Democrats keep claiming that voter fraud is a myth.
But voter fraud has mattered in plenty of American elections. Take Lyndon Johnson’s election to the U.S. Senate in 1948, when LBJ won by manufacturing enough fake votes to turn a 20,000-vote deficit into an 87-vote win. Others point to voter fraud in Illinois and Texas during the 1960 presidential election; indeed, we may never know whether Kennedy actually “won.” Chicago was infamous for counting the votes of dead people. In 1982, U.S. Attorney Daniel Webb found that at least 100,000 fraudulent votes were cast. In 1994, Democrats obtained control of the Pennsylvania state Senate through large-scale voter fraud using absentee ballots. In 2008, illegal voting made a decisive difference in a U.S. Senate race, giving Al Franken a seat from Minnesota — one could argue that Franken’s vote allowed Obamacare to get through the Senate.
Make no mistake: Voter fraud is still a problem — even in the 2016 election cycle. Take these cases discovered during just the last month and a half:
‐ San Pedro, Calif.: Eighty-three absentee ballots were sent to different registered voters who all supposedly lived in the same small, two-bedroom apartment.
‐ Indiana: State police “believe there could be hundreds of fraudulent voter registration records with different combinations of made up names and addresses with people’s real information.”
‐ Chicago: An investigation by CBS Channel 2 found people who had been registered to vote after their death — a total of 119 dead people who had voted 229 times.
‐ Virginia: In an examination of just eight out of the Commonwealth’s 133 counties and independent cities, 1,046 illegal aliens were discovered to have illegally registered to vote.
‐ New York: In an undercover video, even Democrats were recently caught complaining about the amount of voter fraud created by New York City mayor Bill de Blasio’s decision to give out ID cards without checking recipients’ identities.
Many of these problems would have been avoided if voters had to register in-person using a valid photo ID. This simple, commonsense requirement is standard in about a hundred countries around the world.
Moreover, many countries’ voter requirements are more stringent than anything even being discussed in the United States. Mexican voters must present voter IDs, which include not only a photo but also a thumbprint to help ensure people don’t register more than once. The IDs carry holographic images, embedded security codes, and a magnetic strip with still more security information. As an extra precaution, multiple-voting is further prevented by dipping voters’ fingers in indelible ink.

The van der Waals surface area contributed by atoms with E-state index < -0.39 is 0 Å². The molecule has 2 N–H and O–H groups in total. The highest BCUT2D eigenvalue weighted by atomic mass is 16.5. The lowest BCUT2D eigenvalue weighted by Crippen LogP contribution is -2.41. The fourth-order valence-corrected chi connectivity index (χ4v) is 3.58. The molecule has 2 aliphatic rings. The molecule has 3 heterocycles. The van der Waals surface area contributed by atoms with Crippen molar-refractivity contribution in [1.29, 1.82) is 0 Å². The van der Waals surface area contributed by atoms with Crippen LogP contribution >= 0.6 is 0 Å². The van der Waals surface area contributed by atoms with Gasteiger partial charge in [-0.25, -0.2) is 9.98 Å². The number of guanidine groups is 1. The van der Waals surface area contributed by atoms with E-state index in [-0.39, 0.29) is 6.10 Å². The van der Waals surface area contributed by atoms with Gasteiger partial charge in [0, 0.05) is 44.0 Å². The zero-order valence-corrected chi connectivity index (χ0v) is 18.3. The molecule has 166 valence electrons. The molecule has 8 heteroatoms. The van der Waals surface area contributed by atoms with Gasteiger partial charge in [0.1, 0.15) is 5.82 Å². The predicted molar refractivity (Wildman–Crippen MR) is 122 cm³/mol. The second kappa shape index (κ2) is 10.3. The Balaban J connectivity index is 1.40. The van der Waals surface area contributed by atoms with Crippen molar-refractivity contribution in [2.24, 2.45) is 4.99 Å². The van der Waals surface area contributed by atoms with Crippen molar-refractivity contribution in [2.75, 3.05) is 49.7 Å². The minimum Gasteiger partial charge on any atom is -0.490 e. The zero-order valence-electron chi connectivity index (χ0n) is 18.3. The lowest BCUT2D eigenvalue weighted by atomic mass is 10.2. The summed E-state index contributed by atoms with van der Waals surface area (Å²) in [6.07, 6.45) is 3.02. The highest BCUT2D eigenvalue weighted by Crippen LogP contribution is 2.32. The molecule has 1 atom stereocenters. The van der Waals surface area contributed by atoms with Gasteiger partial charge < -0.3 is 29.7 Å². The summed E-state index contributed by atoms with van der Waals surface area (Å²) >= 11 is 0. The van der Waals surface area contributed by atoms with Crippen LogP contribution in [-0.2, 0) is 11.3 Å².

Many countries’ voter requirements are more stringent than anything even being discussed in the United States.
Mexican voters cannot register by mail — instead, they must go to their registration office and fill out forms for their voter ID. When the voter card is ready three months later, the voter must make a second trip to pick it up from the registration office. Absentee ballots must be requested at least six months before the election.
And yet somehow people in Mexico are still able to vote despite these restrictive rules. In fact, the voter-participation rate actually went up after the 1991 reforms. The new rules gave people confidence that their votes actually mattered.
Supposedly, though, a photo ID is too much to ask of American citizens.
There is evidence that, even in the U.S., voter-ID laws are associated with increased voting rates. And there hasn’t been any evidence that voting regulations disproportionately harm minorities, the poor, or the elderly.
Unfortunately, the fate of Americas recent, limited experiment with voter-ID laws will be determined by this election. After Supreme Court justice Antonin Scalia’s death earlier this year, Democratic-appointee-dominated district and appeals courts around the country have had free reign in striking down voter-ID laws. Their rulings will be upheld if Hillary Clinton wins and gets to appoint Scalia’s replacement, which will result in a 5-to-4 liberal majority on the Supreme Court.
There is a real cost to voter fraud. The rigging of elections undermines the government’s legitimacy and discourages lawful voting. Today’s election will determine whether states have any chance of solving this problem.